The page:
You are using an outdated browser. Please upgrade your browser to improve your experience.
I’ve listened to music as long as I can remember, huddling under the staircase as an infant while my father blasted the theme from “The Good the Bad and the Ugly,” it’s taunting piccolo and the visceral growling of the chorus agitating my childhood psyche like a succubus to Victorian sensibilities. Yet my father, in retrospect, was an audio-tech geek in his young adulthood, and he turned that infatuation toward an eclectic collection of music that inspired me to actively listen to music of all kinds. In 1992, I became gainfully employed as a computer programmer for an international credit card processing company, and I met Jeff Smith, a bass playing computer programmer; thus began my more focused initiation into jazz, an introduction that turned into a passion. The passion then turned into a dream to record some really groovy tunes with some of the friends I’ve made throughout my jazzonian journey, really groovy tunes with our inimitable interpretation. Rusty and Friends is the quartet that quickened from that dream. This recording, Southern Standard Time, is the result of our group’s active growth and development. It is our gift to the world. As adumbrated earlier, I met Jeff Smith through my introduction into the corporate world, a major chapter in my life with stories meant for telling at another fireside chat. I’ve had many people come up to me in the past and tell me that they play a musical instrument only to be disheartened when I heard them fumble through rudimentary chord changes, so when Jeff told me he played bass, I nodded and smiled. That smile turned into a Cheshire grin after I heard him play, and, as noted earlier, my love for jazz began. Together with Elwood Madeo and John David, we formed a version of the Eclectic Band and played around town; unfortunately, jazz in the South and my rudimentary skills appealed to few except our parents and a Mrs. Carol Ragsdale, who was an original founding member of the Columbus Jazz Society. What A Wonderful World was one of her favorite songs and is dedicated to her memory. Jeff also introduced me to the Columbus Jazz Society, www.ColumbusJazzSociety.com, and I’ve been a member since 1992. Check out the website; we’re bound to be the best jazz society in the southeast. Through this non-profit organization, I met the other members of the band including the sidemen, who are very special participants in this project, sending the synergetic level even higher. Tom Chadwick is our keyboard player and arranger; Jeff Smith plays bass; Mark Parker, Mr. Metronome, is our percussionist; and I am Rusty, the singer. Guest appearances on the recording include Dr. Paul Vanderghenst, former head of Columbus State University’s jazz program, who plays trombone. Fred Ezekiel is also a Columbus native who plays a wonderful tenor sax; he’s incendiary, man… enfuego… the bomb. Charles Parsons (trumpet) adds his inimitable talents to the project. Rusty and Friends has been practicing since the spring of 2009, working on groovy arrangements for Paul Desmond’s Take Five, Gentleman Jim Reeves’ He’ll Have To Go (a country classic waltz that we really swing), and George Shearing, George David Weiss’ Lullaby of Birdland. The other tunes on the recording are pretty straight forward, but, as in all jazz music, it contains elements that are strictly exclusive to the players and their interaction. It’s the auricular, life-affirming, thaumaturgic quintessence of Life itself. It is truly the history of a moment in time. And the journey has had some memorial moments Russell (Rusty) Allen Taylor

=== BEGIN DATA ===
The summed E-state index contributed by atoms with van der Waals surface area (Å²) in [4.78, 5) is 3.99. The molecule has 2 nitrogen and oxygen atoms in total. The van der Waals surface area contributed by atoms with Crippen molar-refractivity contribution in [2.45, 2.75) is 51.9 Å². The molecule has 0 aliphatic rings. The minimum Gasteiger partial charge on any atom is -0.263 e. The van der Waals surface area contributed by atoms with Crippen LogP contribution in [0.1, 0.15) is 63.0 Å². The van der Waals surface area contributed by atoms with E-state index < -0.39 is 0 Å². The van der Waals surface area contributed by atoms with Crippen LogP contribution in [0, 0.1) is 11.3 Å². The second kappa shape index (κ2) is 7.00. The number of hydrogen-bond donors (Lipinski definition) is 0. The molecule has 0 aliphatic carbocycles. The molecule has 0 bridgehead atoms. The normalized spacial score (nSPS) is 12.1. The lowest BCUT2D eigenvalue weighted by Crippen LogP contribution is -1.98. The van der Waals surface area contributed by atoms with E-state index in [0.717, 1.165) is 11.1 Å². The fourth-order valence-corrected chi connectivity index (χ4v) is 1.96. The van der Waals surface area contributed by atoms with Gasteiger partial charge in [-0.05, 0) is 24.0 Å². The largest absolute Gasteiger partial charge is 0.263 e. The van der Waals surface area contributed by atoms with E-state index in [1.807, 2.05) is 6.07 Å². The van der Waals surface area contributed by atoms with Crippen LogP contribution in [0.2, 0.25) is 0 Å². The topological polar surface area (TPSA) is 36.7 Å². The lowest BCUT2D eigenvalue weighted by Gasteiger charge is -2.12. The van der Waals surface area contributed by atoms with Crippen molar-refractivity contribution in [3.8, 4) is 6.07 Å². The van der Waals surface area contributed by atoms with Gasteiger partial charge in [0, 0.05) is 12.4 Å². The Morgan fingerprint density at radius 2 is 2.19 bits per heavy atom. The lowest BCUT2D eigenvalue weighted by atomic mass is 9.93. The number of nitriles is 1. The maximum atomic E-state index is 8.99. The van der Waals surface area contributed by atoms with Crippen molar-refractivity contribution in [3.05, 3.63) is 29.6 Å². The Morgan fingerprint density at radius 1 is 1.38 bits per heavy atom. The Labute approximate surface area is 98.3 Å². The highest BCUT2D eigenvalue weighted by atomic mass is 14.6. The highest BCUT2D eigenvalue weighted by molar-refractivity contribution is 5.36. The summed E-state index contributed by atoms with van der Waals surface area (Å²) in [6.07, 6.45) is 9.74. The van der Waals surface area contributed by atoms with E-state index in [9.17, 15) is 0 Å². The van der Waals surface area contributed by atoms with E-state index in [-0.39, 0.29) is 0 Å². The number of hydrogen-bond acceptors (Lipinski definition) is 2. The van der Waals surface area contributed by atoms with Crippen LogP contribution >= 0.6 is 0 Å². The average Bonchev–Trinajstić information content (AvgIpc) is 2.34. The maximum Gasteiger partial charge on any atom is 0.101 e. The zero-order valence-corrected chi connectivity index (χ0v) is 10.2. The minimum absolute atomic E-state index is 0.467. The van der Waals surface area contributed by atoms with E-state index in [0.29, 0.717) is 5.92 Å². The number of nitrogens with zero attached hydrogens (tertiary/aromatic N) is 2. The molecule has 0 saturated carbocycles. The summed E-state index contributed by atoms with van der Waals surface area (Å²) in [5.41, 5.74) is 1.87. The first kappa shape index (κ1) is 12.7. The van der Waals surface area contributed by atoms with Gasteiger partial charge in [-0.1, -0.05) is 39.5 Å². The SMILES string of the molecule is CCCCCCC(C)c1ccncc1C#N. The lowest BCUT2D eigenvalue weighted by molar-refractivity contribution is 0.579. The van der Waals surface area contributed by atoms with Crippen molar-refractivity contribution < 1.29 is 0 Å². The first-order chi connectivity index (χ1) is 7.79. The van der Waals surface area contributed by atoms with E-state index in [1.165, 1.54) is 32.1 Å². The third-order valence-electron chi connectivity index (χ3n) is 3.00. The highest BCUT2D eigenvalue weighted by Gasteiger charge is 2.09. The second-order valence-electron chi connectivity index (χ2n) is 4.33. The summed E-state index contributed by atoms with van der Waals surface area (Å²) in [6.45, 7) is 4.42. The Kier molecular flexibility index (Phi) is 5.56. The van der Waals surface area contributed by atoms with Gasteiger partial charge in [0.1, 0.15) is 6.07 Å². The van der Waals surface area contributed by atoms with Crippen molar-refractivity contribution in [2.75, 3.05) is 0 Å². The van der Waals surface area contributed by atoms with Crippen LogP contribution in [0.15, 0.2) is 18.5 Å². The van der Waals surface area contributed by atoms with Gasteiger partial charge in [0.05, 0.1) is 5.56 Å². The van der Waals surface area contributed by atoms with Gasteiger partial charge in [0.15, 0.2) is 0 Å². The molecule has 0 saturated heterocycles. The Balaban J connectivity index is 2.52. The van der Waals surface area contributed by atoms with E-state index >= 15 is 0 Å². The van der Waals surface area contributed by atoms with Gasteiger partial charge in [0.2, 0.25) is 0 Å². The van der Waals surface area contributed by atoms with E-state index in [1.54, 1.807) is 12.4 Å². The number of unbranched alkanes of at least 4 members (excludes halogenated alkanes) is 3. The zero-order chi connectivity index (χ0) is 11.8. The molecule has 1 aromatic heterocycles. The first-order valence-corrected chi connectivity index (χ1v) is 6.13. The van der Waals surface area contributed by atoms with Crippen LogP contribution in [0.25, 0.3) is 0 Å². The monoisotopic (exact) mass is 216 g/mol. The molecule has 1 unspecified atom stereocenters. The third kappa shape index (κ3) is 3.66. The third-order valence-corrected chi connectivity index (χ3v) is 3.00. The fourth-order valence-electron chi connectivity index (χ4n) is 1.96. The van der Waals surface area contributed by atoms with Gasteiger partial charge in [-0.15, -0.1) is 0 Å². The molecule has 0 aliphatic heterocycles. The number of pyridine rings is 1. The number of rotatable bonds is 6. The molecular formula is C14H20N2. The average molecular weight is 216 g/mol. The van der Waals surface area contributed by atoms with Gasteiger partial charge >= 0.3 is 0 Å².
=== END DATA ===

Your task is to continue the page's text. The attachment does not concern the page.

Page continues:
Rusty and Friends is a jazz quartet with Tom Chadwick on keyboards (he also composes some really groovy arrangements of popular songs in the jazz style); Mark Parker on drums; Jeff Smith on bass; and Rusty Taylor who provides the vocals. We have known each other for many years, primarily through supporting our local jazz club, the Columbus Jazz Society... Columbus, Georgia, that is. (Check out their website at www.ColumbusJazzSociety.com) About a year ago, Rusty approached Tom Chadwick with a request to record some vocal jazz standards. Mark and Jeff dug the idea, and the quartet started practicing. Along the way they had fun; the synergy created was addictive, so we decided to play. On December 21, 2009, we gigged at Carriage and Horses restaurant in Pine Mountain, Georgia, and the response was really positive. (Check out the restaurant's website at www.ComeToDagher.com -- Dagher, by the way, is the owner's name.) We were asked back on January 30, 2010 to reservations of over two hundred... Dagher had to turn down some potential customers. Of course, Dagher sponsored a wine tasting event, which attracts many patons, but quite a few came to hear the band, and the atmosphere was electric. Currently, we're finishing up the recording; hopefully, we'll be through after our next scheduled mixing session on Tuesday, March 2. We hope to be gigging afterwards. We've posted two songs on tis site; the maximum file size is 8 megabytes, then we have to pay, and these are somewhat lengthy jazz songs, so we've posted a couple of the smaller ones. As previously written, we're going back into the studio (The Loft Studio in Columbus, Georgia), so we still can make corrections to our recordings. Please listen to our sample songs, and if you have any critique, let us know what you think. If you dig it, share it with friends... become a fan of the group. If you don't like it, we merely ask that you silently deny listening to it... there's no need to bash us; we're just having fun. Thanks for the visit. We hope to see you soon on stage. Peace Through Music